According to the Centers for Disease Control and Prevention, obesity rates among U.S. children have skyrocketed. More than 13 percent of children younger than 5 are overweight. It’s even worse among kids between the ages of 6 and 11, with 18.8 percent considered overweight, up from just 6.5 percent in the mid-1970s. What’s changed since we were kids? Fewer family dinners, plus fast-food joints on every corner and an increase in sedentary activities like TV and video games.
When they do sit down to a healthy meal, children often turn their noses up at those good-for-you veggies and salads. Luckily, there are some tricks that sneaky moms can employ to get even the fussiest eater to chow down on healthy foods.
The Food and Drug Administration requires food manufacturers to list the amount of trans fat on a product’s Nutrition Facts label. That, however, can be misleading—especially when the Nutrition Facts label lists zero trans fat. Federal regulations allow food manufacturers to provide the reference value of “0 g” of trans fat as long as there is less than 0.5 gram per serving. To make sure you aren’t getting stealth amounts of trans fat in your foods, check the ingredient label for the words “hydrogenated” or “partially hydrogenated.” If you spot either of these terms, you can bet that food contains trans fat.
For some of us, nothing beats a nice juicy steak. But eating meat every day can boost your intake of unhealthy saturated fat, which can increase your risk of heart disease. If you eat beef, limit your intake to once or twice per week. And look for grass-fed beef instead of meat from cattle raised on a grain diet. According to Australian scientists, grass-fed beef contains higher levels of both omega-3 fatty acids and conjugated linoleic acid than grain-fed beef. (See Page 48 for more on grass-fed beef.) What’s more, meat from cattle raised on grain contains more unhealthy saturated and trans fats. If you do buy your beef from the grocery store, make sure you check the date on the package. An investigation by the Consumer’s Union found that factory-wrapped meat is packaged using carbon monoxide to extend the shelf life of the meat and give it a red color. According to the group, consumers shouldn’t use the color of the meat as an indication of freshness. Instead, check the package expiration date and buy meat whose stamped date is a couple of weeks away.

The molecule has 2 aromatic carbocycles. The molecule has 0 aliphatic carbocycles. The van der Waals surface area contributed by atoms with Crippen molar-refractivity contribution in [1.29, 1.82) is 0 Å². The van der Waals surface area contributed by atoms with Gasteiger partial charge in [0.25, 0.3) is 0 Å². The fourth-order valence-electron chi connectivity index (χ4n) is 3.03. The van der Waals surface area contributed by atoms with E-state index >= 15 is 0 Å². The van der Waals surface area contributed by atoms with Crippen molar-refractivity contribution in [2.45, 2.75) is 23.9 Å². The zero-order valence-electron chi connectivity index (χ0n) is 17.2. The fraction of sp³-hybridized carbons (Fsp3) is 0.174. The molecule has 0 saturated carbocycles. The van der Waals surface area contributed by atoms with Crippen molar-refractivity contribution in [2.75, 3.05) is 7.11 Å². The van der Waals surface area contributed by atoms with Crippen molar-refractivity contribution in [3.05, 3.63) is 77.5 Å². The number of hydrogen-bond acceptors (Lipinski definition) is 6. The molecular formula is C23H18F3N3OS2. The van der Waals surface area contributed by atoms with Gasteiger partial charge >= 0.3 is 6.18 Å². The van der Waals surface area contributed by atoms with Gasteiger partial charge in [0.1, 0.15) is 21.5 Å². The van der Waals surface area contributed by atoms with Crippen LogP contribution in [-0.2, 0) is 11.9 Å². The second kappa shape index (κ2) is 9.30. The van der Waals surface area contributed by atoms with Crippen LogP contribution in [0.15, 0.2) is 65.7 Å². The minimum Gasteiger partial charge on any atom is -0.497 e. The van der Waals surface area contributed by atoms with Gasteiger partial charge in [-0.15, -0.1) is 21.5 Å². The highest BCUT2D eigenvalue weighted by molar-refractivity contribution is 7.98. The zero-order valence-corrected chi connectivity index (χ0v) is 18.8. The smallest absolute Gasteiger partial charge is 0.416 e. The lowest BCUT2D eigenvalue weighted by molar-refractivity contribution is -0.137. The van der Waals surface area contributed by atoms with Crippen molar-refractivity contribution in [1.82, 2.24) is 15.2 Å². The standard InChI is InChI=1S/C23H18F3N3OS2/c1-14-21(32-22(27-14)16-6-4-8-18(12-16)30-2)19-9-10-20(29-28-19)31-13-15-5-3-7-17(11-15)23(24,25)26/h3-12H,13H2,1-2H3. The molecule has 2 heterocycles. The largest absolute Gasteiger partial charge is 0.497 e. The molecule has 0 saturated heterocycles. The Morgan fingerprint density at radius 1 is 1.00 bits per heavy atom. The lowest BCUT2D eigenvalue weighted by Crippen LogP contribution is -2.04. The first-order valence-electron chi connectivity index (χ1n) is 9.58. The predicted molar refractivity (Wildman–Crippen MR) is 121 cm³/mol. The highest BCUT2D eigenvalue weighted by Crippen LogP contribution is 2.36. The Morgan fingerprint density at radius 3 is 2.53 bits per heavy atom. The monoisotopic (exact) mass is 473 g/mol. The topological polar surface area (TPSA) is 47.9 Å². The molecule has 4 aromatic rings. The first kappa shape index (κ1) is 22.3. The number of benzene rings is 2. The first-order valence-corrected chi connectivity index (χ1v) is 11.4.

As an alternative to eating beef every day, opt for lean cuts of chicken or fatty, omega-3-rich fish like salmon. And try to incorporate vegetarian entrees based on soy foods at least once a week. Soy is high in heart-healthy unsaturated fats, low in saturated fat and high in fiber. It’s also an excellent source of high-quality protein. In fact, soy is the only plant protein that contains all eight essential amino acids found in eggs, milk, beef, chicken and fish. Plus it’s packed with calcium, iron, zinc and B vitamins.
Every year, the typical American consumes between 120 and 150 pounds of refined sugar. Even if you don’t eat sweets, the amount of refined sugar you might be consuming would no doubt shock you. More than two-thirds of the refined sugar used in this country is hiding out in many of the foods we buy at the supermarket—much of it in the form of high-fructose corn syrup. Bread, soups, cereals, cured meats, hot dogs, lunch meat, salad dressings, spaghetti sauce, crackers, mayonnaise, ketchup, peanut butter, pickles, frozen pizza, canned fruits and vegetables, tomato juice and a host of other products all contain added sugar. And this doesn’t even take into account the obvious, like candy, cakes, ice cream, cookies, doughnuts and soda pop.
So what’s wrong with all this sweetness? Research has linked refined sugar to tooth decay, obesity, diabetes and high systolic blood pressure. Instead of loading up on sugary foods, build your diet around an abundance of fruits, vegetables and complex carbohydrates. These foods contain unrefined complex sugars that need to be broken down before they enter your bloodstream. They keep your blood-sugar level on an even keel rather than creating an up-and-down “yo-yo” effect from sweets made with refined sugar. As your blood-sugar level stabilizes, you will find yourself craving refined sugar products less and less.
Kim Erickson, owner of Kim Erickson’s Everyday Organics (www.Everyday-Organics.com), is a frequent contributor to Herbs for Health.
The reference list for this article is extensive. If you would like a copy, please send a self-addressed, stamped envelope to “Revamp Your Diet for Spring,” Herbs for Health, 1503 SW 42nd St., Topeka, KS 66609; or e-mail us at editor@HerbsForHealth.com.